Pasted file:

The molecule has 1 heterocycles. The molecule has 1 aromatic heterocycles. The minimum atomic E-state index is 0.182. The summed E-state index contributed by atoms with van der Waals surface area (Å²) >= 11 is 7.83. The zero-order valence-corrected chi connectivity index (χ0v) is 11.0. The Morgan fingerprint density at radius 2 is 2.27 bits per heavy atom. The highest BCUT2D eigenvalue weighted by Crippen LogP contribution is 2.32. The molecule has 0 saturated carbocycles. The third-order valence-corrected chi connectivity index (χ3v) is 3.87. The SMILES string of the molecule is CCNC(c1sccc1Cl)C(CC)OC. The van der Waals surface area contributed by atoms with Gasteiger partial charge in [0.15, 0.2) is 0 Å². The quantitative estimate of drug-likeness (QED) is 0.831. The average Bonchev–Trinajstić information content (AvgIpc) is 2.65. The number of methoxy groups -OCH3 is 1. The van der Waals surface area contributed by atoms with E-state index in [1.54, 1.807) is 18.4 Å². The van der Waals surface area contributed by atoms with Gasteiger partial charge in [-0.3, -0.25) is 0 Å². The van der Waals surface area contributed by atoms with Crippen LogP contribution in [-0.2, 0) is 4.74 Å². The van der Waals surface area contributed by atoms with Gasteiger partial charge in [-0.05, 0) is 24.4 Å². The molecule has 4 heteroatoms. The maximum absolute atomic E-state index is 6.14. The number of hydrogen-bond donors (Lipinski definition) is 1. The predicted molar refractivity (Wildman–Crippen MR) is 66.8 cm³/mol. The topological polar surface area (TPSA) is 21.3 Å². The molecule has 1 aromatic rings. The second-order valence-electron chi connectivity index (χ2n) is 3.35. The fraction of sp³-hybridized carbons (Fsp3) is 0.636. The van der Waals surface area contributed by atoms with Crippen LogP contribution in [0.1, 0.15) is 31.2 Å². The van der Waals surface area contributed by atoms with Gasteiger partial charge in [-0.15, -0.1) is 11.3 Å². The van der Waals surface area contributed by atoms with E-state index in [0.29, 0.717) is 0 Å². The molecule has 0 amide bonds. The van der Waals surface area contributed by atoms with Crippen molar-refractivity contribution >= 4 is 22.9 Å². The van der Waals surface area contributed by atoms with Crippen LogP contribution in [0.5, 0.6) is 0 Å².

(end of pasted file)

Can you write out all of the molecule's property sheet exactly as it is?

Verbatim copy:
The molecule has 1 heterocycles. The molecule has 1 aromatic heterocycles. The minimum atomic E-state index is 0.182. The summed E-state index contributed by atoms with van der Waals surface area (Å²) >= 11 is 7.83. The zero-order valence-corrected chi connectivity index (χ0v) is 11.0. The Morgan fingerprint density at radius 2 is 2.27 bits per heavy atom. The highest BCUT2D eigenvalue weighted by Crippen LogP contribution is 2.32. The molecule has 0 saturated carbocycles. The third-order valence-corrected chi connectivity index (χ3v) is 3.87. The SMILES string of the molecule is CCNC(c1sccc1Cl)C(CC)OC. The van der Waals surface area contributed by atoms with Gasteiger partial charge in [0.15, 0.2) is 0 Å². The quantitative estimate of drug-likeness (QED) is 0.831. The average Bonchev–Trinajstić information content (AvgIpc) is 2.65. The number of methoxy groups -OCH3 is 1. The van der Waals surface area contributed by atoms with E-state index in [1.54, 1.807) is 18.4 Å². The van der Waals surface area contributed by atoms with Gasteiger partial charge in [-0.3, -0.25) is 0 Å². The van der Waals surface area contributed by atoms with Crippen LogP contribution in [-0.2, 0) is 4.74 Å². The van der Waals surface area contributed by atoms with Gasteiger partial charge in [-0.05, 0) is 24.4 Å². The molecule has 4 heteroatoms. The maximum absolute atomic E-state index is 6.14. The number of hydrogen-bond donors (Lipinski definition) is 1. The predicted molar refractivity (Wildman–Crippen MR) is 66.8 cm³/mol. The topological polar surface area (TPSA) is 21.3 Å². The molecule has 1 aromatic rings. The second-order valence-electron chi connectivity index (χ2n) is 3.35. The fraction of sp³-hybridized carbons (Fsp3) is 0.636. The van der Waals surface area contributed by atoms with Crippen LogP contribution in [0.1, 0.15) is 31.2 Å². The van der Waals surface area contributed by atoms with Gasteiger partial charge in [-0.15, -0.1) is 11.3 Å². The van der Waals surface area contributed by atoms with E-state index in [0.29, 0.717) is 0 Å². The molecule has 0 amide bonds. The van der Waals surface area contributed by atoms with Crippen molar-refractivity contribution >= 4 is 22.9 Å². The van der Waals surface area contributed by atoms with Crippen LogP contribution in [0.5, 0.6) is 0 Å².